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U.S. spy ship Pueblo may be coming home
A Korea WebWeekly Feature Article

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Kim Jong Il had planned to return the spy ship captured in 1968 to Bush - but not any longer. Bush's personal animosity toward him changes Kim's mind. North Korea captured the USS Pueblo in the waters of Wonsan on January 23, 1968. Pueblo was on a spy mission for the US National Security Agency at the time. Although the ship's crew were repatriated after a lengthy negotiation, North Korea kept the ship as a war trophy.

The ship was moored in the Wonsan harbor for 30 years until October 1999 when she sailed around the southern tip of South Korea and reached the very spot near Pyongyang where another American ship, the General Sherman (formerly the USS Princess Royal of the US Navy) was sunk in 1866. The ship became a 'must see' tourist attraction and a classroom for instilling hate-America sentiment.

The ship was moved again to Nampo a few days before Bush's envoy James Kelly showed up in Pyongyang on October 3, 2002. Kim Jong Il had planned to return the ship to the United States as a goodwill gesture to Bush. The ship symbolized the long hostility between the United States and North Korea, and the homecoming of the ship would have symbolized the termination of the hostility and start of a new chapter in the US-North Korea relationship, just as the General Sherman was repaired and returned to the United States in the 19th Century.

Whereas, the ship symbolizes the "US aggression and the the victory of the Korean People's Army" for North Korea, the ship represents "the honor of America and the record of those who proudly served our nation." The US Navy wants the ship back but it is powerless to grab the ship. When the ship openly sailed through the Tzushima Strait on her journey from Wonsan to Pyongyang, the US Navy could not seize her for fear of starting another war in Korea.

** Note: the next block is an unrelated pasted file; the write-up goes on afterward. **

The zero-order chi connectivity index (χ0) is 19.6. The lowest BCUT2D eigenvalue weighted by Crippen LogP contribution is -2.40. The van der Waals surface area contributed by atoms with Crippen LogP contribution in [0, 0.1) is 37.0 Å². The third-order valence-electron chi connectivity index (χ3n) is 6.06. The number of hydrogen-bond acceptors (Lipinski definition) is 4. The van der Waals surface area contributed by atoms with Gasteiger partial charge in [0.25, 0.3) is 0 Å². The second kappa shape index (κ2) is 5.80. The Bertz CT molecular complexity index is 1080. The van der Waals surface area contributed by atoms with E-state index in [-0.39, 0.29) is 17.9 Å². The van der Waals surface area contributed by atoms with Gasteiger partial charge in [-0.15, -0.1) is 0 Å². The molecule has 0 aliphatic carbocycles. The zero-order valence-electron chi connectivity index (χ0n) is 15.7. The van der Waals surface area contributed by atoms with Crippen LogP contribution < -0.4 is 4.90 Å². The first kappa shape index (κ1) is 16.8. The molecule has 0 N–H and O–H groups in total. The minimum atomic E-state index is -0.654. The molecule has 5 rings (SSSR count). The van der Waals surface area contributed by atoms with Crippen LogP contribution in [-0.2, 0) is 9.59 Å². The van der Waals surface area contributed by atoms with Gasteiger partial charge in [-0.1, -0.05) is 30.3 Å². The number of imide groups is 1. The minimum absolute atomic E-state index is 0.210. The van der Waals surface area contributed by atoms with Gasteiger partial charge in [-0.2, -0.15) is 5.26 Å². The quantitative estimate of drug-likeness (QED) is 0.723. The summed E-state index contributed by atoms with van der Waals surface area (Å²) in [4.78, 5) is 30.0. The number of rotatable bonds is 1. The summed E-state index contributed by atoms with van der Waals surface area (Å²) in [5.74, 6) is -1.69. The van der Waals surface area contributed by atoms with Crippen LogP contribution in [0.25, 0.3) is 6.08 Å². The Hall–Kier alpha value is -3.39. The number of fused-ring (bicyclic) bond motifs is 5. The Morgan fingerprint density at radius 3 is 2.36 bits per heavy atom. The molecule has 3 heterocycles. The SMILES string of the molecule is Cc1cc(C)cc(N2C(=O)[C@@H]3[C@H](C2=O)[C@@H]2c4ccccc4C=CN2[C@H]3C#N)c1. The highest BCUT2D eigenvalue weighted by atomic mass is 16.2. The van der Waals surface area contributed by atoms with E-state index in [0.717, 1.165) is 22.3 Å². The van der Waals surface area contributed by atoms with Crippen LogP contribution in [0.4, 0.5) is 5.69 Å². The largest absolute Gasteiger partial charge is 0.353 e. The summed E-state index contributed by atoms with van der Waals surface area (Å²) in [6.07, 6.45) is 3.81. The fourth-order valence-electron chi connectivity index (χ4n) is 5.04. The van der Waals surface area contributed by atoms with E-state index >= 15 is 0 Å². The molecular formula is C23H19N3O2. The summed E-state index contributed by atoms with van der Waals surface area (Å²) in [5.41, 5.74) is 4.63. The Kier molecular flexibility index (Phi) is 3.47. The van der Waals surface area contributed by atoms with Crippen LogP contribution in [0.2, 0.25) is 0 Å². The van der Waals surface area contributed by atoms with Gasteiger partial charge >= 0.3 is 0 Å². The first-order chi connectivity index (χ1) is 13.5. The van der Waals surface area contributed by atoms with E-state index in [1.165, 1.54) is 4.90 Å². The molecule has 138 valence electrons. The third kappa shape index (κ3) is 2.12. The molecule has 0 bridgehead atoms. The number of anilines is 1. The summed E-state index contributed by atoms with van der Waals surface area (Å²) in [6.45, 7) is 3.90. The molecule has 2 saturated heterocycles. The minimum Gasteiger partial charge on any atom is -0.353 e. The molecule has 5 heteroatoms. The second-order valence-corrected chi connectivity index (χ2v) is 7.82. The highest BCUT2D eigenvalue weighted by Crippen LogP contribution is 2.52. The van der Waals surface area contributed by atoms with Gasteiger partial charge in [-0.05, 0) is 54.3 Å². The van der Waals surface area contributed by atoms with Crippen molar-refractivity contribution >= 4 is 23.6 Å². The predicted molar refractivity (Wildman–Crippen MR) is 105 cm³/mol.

It is believed that North Korea had informed the Bush administration of its intend to repatriate the ship and there had been informal contacts between the two governments on the mechanics of the ship's return home. A former US ambassador to Seoul and other influential Americans were involved in the secret negotiation for the return of the ship. The former crew members of the ship saw a glimmer of hope of seeing their beloved ship returned home at last. But the 'nuclear crisis' created by Bush's hard-line rhetoric smashed their hope - probably for a long time to come.

* The above viewpoint is not necessarily that of AFAR.

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